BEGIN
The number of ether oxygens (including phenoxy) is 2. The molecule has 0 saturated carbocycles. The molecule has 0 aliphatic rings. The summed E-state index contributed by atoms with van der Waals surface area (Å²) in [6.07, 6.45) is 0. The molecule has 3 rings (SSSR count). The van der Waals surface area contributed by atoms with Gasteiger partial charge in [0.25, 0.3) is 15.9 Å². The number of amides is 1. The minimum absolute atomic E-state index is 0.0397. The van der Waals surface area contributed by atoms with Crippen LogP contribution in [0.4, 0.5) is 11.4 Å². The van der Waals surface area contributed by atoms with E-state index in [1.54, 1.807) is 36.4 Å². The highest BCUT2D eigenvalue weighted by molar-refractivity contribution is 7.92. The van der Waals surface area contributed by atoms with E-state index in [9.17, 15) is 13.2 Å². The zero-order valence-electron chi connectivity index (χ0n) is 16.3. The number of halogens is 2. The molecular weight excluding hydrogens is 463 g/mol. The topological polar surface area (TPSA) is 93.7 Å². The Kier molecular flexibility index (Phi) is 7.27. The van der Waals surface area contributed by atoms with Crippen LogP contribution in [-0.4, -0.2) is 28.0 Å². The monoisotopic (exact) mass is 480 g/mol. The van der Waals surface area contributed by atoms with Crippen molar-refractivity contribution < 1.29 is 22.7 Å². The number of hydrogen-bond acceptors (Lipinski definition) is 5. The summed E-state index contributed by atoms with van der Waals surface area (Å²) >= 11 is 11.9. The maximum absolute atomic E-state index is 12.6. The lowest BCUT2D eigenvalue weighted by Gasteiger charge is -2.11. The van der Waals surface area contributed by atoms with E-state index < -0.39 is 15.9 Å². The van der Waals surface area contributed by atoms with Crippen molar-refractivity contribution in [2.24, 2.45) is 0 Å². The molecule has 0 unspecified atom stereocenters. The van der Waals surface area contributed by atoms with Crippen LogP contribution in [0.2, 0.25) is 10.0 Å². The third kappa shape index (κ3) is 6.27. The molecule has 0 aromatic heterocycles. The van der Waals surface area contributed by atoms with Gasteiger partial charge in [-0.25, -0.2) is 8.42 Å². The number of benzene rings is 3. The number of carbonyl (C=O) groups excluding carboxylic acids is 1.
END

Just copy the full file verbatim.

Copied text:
The number of ether oxygens (including phenoxy) is 2. The molecule has 0 saturated carbocycles. The molecule has 0 aliphatic rings. The summed E-state index contributed by atoms with van der Waals surface area (Å²) in [6.07, 6.45) is 0. The molecule has 3 rings (SSSR count). The van der Waals surface area contributed by atoms with Gasteiger partial charge in [0.25, 0.3) is 15.9 Å². The number of amides is 1. The minimum absolute atomic E-state index is 0.0397. The van der Waals surface area contributed by atoms with Crippen LogP contribution in [0.4, 0.5) is 11.4 Å². The van der Waals surface area contributed by atoms with E-state index in [1.54, 1.807) is 36.4 Å². The highest BCUT2D eigenvalue weighted by molar-refractivity contribution is 7.92. The van der Waals surface area contributed by atoms with E-state index in [9.17, 15) is 13.2 Å². The zero-order valence-electron chi connectivity index (χ0n) is 16.3. The number of halogens is 2. The molecular weight excluding hydrogens is 463 g/mol. The topological polar surface area (TPSA) is 93.7 Å². The Kier molecular flexibility index (Phi) is 7.27. The van der Waals surface area contributed by atoms with Crippen LogP contribution in [-0.4, -0.2) is 28.0 Å². The monoisotopic (exact) mass is 480 g/mol. The van der Waals surface area contributed by atoms with Crippen molar-refractivity contribution < 1.29 is 22.7 Å². The number of hydrogen-bond acceptors (Lipinski definition) is 5. The summed E-state index contributed by atoms with van der Waals surface area (Å²) >= 11 is 11.9. The maximum absolute atomic E-state index is 12.6. The lowest BCUT2D eigenvalue weighted by Gasteiger charge is -2.11. The van der Waals surface area contributed by atoms with E-state index < -0.39 is 15.9 Å². The van der Waals surface area contributed by atoms with Crippen molar-refractivity contribution in [2.24, 2.45) is 0 Å². The molecule has 0 unspecified atom stereocenters. The van der Waals surface area contributed by atoms with Crippen LogP contribution in [0.2, 0.25) is 10.0 Å². The third kappa shape index (κ3) is 6.27. The molecule has 0 aromatic heterocycles. The van der Waals surface area contributed by atoms with Gasteiger partial charge in [-0.25, -0.2) is 8.42 Å². The number of benzene rings is 3. The number of carbonyl (C=O) groups excluding carboxylic acids is 1.